Boxing Day Test In Balance

Boxing Day Test In Balance
India recovered from their poor bowling performance on day two and repeated their consistency from day one under cloudy skies at the Melbourne Cricket Ground on Monday.
©REUTERS / Action Images
 

India recovered from their poor bowling performance on day two and repeated their consistency from day one under cloudy skies at the Melbourne Cricket Ground on Monday.

Australia finished the day at 261 for seven with a lead of 326 runs. This was after they had quickly bowled India out in their first innings for 465 runs in the morning session.

“Ishant bowled really well today. He did really well after the first innings wherein he also bowled well. But particularly today, after the rain break, he bowled three spells and he was bang on with all of them."

"We were expecting nicks but they were not easy to come as the carry is not good and we were standing up. The cloud cover aided zip off the wicket today and hopefully it won’t be there tomorrow,” said Ravichandran Ashwin who took 2-56.

Ishant Sharma (2-49) and Umesh Yadav (2-73) took two wickets on the day as well.

“My role didn’t change much. Because the wicket isn’t deteriorating too much, I needed to be a little more imaginative in terms of what I had to do in terms of taking wickets. I was trying to use my imagination, keep one end tight and work within my limits,” he added.

Shaun Marsh struck his second Test fifty and was unbeaten at the end of the play, with Ryan Harris keeping him company.

It is unclear if Australia will want to declare overnight, given how India batted at Adelaide and indeed the form of Virat Kohli and Ajinkya Rahane as seen in the first innings.

“We need a few more runs than what we have got on the board. Shaun Marsh is batting very well and Ryan Harris is still there, so we hope he can produce a knock like in the first innings. After that we will assess once we are all out,” said Warner on Monday.

“It’s still a very good batting wicket I think. The ball is coming on nicely and there is not much sideways movement though."

"As the ball gets older and softer there is a bit of reverse swing as you saw later today. That’s probably going to be the key when we start our day with the ball, to try and take ten opportunities. That’s the way we are going to try and win the game,” he added.

It goes to show that Australia are wary of the threat Indian batting poses, especially given that the wicket isn’t misbehaving much like the one in Brisbane or a lot like the one in Adelaide.

“We saw in the Adelaide how well they fought and luckily we got breakthroughs or it would have been a different story. They would have been 1-0 up. We know what their batting line-up is like."

"We saw how Virat Kohli and Ajinkya Rahane put a great partnership together in the first innings. That’s there in the back of our minds. We know the positive brand of cricket they are playing now. When we have the opportunity then only we will try and take those ten wickets,” said the left-handed opener.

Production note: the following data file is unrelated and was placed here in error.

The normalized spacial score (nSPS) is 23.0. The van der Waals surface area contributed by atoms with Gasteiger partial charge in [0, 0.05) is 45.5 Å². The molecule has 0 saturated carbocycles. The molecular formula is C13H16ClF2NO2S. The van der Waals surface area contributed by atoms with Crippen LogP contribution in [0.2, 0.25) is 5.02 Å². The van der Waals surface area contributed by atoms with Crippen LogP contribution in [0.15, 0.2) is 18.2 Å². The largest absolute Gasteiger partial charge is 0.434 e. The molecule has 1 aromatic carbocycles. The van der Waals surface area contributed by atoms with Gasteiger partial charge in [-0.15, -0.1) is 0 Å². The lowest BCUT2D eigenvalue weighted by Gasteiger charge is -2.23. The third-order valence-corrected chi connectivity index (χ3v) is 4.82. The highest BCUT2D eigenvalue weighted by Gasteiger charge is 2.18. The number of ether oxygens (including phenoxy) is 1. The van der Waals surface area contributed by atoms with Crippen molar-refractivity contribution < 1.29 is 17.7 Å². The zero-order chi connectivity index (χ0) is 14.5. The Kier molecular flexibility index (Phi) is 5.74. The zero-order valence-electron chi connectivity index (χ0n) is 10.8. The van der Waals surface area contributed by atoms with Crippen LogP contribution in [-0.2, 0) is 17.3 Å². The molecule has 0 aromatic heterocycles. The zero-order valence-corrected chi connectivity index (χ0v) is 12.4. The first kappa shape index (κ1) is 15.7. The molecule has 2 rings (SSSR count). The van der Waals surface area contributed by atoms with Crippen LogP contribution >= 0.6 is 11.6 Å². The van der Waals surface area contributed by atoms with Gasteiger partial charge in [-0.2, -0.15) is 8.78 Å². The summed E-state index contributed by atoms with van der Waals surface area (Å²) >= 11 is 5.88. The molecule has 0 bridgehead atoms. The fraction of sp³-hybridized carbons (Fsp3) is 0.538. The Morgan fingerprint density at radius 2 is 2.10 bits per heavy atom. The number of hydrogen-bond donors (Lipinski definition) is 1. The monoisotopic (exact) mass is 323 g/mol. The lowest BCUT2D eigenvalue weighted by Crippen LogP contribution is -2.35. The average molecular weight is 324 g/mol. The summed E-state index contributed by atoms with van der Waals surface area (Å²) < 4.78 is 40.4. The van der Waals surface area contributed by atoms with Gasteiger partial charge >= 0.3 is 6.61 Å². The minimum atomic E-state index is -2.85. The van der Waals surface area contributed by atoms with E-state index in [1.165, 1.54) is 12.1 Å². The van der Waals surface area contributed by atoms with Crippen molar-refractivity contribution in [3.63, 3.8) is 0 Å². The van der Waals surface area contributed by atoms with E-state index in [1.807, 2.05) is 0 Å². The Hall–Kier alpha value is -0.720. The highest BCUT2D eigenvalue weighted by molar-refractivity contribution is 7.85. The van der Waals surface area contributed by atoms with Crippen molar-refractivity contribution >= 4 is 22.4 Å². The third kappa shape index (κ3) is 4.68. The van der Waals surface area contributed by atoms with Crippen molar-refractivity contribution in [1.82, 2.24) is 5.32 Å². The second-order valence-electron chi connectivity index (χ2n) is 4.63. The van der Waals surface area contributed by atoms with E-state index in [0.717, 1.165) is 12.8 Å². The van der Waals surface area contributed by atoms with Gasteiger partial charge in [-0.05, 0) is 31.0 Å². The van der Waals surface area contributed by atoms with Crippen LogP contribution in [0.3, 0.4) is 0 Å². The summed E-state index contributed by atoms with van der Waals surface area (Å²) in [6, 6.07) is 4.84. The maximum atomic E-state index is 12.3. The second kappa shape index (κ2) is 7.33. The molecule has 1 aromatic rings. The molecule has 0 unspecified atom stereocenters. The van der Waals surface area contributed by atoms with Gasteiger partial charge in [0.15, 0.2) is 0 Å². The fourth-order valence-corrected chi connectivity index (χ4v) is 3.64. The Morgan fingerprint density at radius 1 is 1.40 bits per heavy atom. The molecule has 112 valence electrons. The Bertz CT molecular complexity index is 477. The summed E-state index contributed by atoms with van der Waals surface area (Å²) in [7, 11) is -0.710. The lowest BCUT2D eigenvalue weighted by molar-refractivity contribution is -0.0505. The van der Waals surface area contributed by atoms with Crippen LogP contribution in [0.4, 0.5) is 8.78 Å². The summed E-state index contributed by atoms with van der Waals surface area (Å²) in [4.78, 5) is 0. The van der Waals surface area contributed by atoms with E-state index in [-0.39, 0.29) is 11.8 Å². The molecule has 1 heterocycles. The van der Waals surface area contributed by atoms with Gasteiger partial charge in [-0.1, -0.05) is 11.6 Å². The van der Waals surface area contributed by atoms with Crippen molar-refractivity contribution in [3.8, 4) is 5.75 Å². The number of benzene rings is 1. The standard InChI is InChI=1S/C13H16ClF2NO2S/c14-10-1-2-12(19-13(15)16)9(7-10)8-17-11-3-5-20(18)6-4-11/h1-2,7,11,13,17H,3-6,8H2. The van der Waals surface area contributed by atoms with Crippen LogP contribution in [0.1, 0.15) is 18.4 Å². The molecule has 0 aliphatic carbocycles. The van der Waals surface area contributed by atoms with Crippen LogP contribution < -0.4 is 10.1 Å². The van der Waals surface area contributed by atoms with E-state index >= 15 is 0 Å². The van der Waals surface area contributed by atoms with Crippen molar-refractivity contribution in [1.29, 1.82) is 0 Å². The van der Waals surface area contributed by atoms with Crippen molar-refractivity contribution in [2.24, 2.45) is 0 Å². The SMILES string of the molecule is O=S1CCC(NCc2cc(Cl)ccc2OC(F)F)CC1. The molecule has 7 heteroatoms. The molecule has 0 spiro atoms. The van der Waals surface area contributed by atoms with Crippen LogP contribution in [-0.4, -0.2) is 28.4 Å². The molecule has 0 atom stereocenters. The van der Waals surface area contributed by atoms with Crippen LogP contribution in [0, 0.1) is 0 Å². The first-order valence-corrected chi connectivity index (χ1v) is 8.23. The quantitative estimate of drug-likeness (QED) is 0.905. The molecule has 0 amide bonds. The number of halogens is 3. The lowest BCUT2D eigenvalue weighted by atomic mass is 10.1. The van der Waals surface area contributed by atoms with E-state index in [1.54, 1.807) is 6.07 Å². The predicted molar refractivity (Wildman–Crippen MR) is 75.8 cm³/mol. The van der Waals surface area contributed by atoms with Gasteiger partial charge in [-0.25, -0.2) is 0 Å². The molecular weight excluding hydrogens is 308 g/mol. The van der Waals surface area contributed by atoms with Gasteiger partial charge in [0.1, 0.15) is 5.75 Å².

The match hangs in balance as rain washed out nearly 90 minutes after lunch. But the last two sessions were extended to allow overs to be completed as the radar showed clear weather for the remainder of the day.

It leaves 96 overs to be bowled on day five and all three results are possible. India, though will be desperate for they need to win to keep the series alive after losing in Adelaide and Brisbane.

“We don’t know exactly where this match is headed, but we are in a very positive frame of mind. You never know, maybe tomorrow morning we can get them out early or they can set a target for us. We are positive and we will take it as it goes and see what happens,” said Ashwin.

“Any score on the final day is going to be tricky. It’s a Test match and it tests every aspect of your game and attitude. It is going to be tough but we are up for it. We are here to win games and we will be positive and see where we can go,” he added.

Meanwhile the banter on the field doesn’t seem to be stopping anytime soon. The worst bit is that it has now stepped off the field as well with Kohli mentioning yesterday that he doesn’t respect all of the Australian team.

“That’s his opinion as he had got 160-odd runs. So let him say what he wants to say. Whether it’s the right thing to say or not, it’s up to him. There is a line you cannot cross and it is for the ICC to manage with their fines and warnings."

"When we talk about sledging and stuff, physical contact and verbal swearing is where we draw the line,” said Warner when told of Kohli’s remarks.

© Cricket World 2014